Earlier this month I told you about Oregon’s plan to count hundreds of students who completed four years of high school but don’t have diplomas as “graduates,” thereby raising the state’s on-time high school graduation rate, which currently ranks second-lowest in the nation. Now they’ve got another great idea….
Oregon Live: A small but growing group of Oregon high schools, including those in Albany, Dallas, Redmond and Lebanon, have found a legal way to get an extra $6,500 per student from the state school fund to usher students through a fifth year of high school that is actually a first year of college.
Leaders in districts that don’t offer students a free year of community college after they complete high school graduation requirements have cried foul at the use of money intended to pay for K-12 education to fund college instead.
But the head of Oregon’s Higher Education Coordinating Commission, in an opinion article written for The Oregonian, praises the fifth-year programs as a “creative disruption” that deliver astounding results.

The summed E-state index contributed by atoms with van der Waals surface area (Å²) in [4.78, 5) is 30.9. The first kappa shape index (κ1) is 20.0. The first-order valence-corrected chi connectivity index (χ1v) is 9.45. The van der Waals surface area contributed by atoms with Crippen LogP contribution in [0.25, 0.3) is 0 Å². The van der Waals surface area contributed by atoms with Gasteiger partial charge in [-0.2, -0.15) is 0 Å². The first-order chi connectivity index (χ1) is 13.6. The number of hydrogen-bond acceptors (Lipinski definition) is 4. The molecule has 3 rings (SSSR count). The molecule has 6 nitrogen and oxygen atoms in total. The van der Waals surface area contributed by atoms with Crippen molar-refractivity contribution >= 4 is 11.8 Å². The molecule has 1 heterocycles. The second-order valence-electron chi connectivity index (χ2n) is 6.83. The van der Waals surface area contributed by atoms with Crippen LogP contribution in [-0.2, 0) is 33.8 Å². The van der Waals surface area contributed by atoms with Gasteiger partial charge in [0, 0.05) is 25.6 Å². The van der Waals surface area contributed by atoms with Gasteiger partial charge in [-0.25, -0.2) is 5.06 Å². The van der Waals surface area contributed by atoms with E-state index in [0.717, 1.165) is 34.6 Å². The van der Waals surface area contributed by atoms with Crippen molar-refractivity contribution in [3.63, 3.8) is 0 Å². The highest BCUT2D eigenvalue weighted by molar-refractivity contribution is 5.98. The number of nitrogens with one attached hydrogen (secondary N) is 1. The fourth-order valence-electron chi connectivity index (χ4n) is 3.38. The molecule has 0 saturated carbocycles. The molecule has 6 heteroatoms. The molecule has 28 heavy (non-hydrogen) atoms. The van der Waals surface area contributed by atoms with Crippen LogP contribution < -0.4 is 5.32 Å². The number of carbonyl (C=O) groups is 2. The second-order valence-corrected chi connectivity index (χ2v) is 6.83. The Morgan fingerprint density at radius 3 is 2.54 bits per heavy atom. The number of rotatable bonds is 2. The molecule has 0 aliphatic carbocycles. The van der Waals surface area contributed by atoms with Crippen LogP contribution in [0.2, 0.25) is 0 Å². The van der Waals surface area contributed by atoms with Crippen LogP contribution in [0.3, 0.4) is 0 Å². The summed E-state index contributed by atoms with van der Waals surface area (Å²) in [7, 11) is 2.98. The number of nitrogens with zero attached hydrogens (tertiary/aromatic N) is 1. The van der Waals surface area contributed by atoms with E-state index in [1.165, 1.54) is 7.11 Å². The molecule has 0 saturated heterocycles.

The vast majority of students who try the free (to them) fifth-year program end up earning a full year of college credit. Most students who start at community college on their own drop out before earning that many credits. (So students need
government taxpayer funding to improve their desire to continue college?)
That success convinced Nesbitt, who concedes the schools may be taking unfair advantage of the school funding system, that the rules should be changed to explicitly allow the five-paid-years approach to high school and community college — and to spread it to more communities.
One other rule has already been changed to help schools that offer the fifth-year program. Starting in January, those schools will be able to count students who enter the fifth year of high school as graduates — even though the students don’t have diplomas, because if the school were to give them one, the school couldn’t claim the $6,500 in state funding.
Oregon officials are making a huge push to increase the percentage of young Oregonians who earn degrees or industry certification from a community college. Having better-educated workers enter the job market would help transform Oregon’s economy, which currently has a lot of low-wage jobs because it has so many low-skilled workers who have dropped out of Oregon high schools or completed little or no higher education, said higher education commission member Duncan Wyse, who also directs the Oregon Business Council.
Here’s an idea: Try educating children during the three years of high school with a comprehensive curriculum. Wouldn’t result in more money, I guess.